Is A Governing Consensus Possible in America?


Nathan Gardels is the editor-in-chief of Noema Magazine.

In this third installment of our conversation with Jerry Brown, the former California governor ponders the unraveling of the founding idea of American exceptionalism: “e pluribus unum” — “from the many, one.”

The 1950s and early 1960s in California were a period of political consensus in which a Republican governor, Earl Warren (who went on to be chief justice of the U.S. Supreme Court), and Jerry’s father and Democratic governor, Pat Brown, were able to raise gas taxes to modernize and extend the state’s road system; muster the resources and plan decades ahead to expansively build out the largest public higher education system in the world; and construct Pharaonic-scale canals to transport water from the verdant north through the thirsty agricultural Central Valley to the parched south.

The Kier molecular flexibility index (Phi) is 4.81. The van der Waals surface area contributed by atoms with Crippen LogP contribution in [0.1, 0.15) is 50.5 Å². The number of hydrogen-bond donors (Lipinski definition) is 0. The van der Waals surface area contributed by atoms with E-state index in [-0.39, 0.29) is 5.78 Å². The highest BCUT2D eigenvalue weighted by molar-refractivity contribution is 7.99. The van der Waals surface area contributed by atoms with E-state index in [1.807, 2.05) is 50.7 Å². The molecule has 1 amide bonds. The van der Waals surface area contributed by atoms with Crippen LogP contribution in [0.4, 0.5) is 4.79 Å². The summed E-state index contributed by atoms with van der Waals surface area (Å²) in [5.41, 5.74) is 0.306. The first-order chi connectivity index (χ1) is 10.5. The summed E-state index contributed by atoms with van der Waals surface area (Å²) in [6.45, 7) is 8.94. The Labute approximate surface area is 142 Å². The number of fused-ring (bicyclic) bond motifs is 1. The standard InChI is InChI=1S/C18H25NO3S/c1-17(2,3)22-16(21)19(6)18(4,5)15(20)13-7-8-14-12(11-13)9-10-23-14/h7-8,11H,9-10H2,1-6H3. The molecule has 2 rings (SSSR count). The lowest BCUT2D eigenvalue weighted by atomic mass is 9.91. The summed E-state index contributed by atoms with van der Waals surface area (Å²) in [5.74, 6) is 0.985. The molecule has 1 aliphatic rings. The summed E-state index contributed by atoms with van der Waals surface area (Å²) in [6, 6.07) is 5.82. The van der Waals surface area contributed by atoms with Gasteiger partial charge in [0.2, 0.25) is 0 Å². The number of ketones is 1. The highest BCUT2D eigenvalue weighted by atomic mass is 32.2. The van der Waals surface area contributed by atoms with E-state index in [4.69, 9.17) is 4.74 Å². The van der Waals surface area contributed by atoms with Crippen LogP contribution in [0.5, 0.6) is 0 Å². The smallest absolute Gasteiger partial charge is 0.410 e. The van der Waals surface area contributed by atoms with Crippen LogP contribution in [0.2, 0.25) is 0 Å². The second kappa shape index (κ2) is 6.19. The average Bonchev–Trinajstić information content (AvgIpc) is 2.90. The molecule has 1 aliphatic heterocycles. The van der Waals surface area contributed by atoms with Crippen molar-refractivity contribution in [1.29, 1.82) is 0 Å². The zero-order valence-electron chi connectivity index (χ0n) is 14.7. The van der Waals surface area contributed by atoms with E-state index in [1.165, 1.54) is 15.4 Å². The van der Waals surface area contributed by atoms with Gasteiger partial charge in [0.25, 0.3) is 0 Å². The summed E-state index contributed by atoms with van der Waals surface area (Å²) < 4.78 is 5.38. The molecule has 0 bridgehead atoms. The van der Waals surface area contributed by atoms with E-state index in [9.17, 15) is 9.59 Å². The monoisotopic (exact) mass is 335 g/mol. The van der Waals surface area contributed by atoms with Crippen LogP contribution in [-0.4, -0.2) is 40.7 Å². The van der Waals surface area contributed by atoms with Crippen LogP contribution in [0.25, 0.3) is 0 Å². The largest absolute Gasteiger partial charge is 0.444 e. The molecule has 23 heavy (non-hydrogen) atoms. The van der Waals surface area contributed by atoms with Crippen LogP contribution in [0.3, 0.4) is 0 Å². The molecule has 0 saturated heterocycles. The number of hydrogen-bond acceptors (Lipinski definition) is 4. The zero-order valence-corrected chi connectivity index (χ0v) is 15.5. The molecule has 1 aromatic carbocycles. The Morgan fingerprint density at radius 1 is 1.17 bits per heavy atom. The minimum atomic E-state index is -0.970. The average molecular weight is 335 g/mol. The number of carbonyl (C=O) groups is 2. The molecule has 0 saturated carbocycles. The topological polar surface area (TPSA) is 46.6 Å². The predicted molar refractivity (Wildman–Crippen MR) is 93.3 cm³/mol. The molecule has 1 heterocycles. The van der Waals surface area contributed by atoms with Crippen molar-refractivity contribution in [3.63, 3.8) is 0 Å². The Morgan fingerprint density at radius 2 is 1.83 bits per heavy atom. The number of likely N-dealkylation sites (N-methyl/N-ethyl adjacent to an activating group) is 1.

In those days, as Brown points out, the state had only 17 million people, who were largely culturally homogenous. Today, California has a population of 40 million. How does one govern this vast cacophony of voices and welter of conflicting interests swimming in a deluge of contested information which places so many diverse constituencies at odds? This is a question for all of America, in which California, as the extreme case, is also its essence.